Over a million people filled the streets of France on Tuesday - three million according to the strike organizers - in an attempt to get the besieged president to listen to them.
'The Nixon parallel became overt on the evening of this weeks general strike, when a French cable TV network began playing "All the President's Men" during prime time. (For those of you too young to remember, that's the now-classic Hollywood version of the book that brought fame and fortune to Bob Woodward and to the Washington Post, starring Dustin Hoffman and Robert Redford as the intrepid reporters).
There is no burglary in Chirac's Nixon; all the plumbers in today's France are Polish. But Chirac's behavior was "worse than a crime: it was a mistake," as Talleyrand liked to say of his own betters.
Chirac's first mistake was to believe that young French men and women would believe he had their best interests in mind when he ordered Villepin's government to craft the new labor law. Why should they? Just because they acknowledged that they had voted for him against LePen?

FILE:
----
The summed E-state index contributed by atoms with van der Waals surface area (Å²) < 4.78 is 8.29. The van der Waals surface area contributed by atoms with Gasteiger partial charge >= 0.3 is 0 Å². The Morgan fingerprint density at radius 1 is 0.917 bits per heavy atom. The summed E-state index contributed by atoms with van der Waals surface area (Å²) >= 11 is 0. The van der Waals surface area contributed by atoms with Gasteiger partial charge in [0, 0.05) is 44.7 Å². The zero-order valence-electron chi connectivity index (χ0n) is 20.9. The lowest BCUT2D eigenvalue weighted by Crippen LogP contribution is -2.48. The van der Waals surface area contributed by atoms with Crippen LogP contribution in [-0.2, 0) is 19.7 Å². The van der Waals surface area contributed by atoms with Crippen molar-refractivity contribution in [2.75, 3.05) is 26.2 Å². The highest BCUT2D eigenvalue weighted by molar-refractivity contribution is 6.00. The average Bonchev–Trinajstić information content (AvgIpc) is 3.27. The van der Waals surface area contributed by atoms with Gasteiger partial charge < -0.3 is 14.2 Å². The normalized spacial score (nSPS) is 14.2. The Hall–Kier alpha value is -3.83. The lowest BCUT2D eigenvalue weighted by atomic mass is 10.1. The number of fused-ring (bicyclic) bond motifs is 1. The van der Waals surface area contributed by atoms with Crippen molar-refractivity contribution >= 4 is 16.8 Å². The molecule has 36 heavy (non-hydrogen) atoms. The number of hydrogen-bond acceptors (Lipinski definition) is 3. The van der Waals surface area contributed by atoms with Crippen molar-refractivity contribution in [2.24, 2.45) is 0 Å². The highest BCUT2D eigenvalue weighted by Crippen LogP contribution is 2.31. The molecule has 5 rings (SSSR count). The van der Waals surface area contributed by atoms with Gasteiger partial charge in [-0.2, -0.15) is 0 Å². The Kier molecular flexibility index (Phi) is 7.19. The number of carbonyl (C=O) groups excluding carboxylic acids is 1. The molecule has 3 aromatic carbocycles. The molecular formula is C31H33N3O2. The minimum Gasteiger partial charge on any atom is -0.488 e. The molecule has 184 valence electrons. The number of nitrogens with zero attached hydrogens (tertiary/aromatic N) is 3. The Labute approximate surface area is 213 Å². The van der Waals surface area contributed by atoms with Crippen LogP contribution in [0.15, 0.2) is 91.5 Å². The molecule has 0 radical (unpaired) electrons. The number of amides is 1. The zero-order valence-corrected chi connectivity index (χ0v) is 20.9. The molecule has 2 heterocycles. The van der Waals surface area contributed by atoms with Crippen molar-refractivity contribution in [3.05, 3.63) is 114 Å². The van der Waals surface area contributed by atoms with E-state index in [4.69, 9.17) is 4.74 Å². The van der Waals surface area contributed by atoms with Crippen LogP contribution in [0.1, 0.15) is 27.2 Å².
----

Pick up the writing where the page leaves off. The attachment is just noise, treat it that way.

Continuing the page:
His next mistake was to assign his fatuous Prime Minister the task of ramming the law down the throat of the opposition by passing it on a parliamentary no-confidence vote.
Even pro-government members of the French National Assembly votes for the government in such instances, knowing that the slightest defection could bring down the government and force new elections - in which case, they could be out of a seat.
"Imagine what would have happened in the United States had George W. Bush decided to use his "political capital after his 2004 re-election to mandate Social Security reform without ever attempting to convince the American public.
And Democrats complain that Bush is obstinate! He spent six months taking his proposals on a failed road show around the country, before calling it quits.
Neither Chirac nor Villepin spent a single day trying to convince anyone of the correctness of the new labor law. In their eyes, it was sufficient that they were right. For the peons, that should have been enough.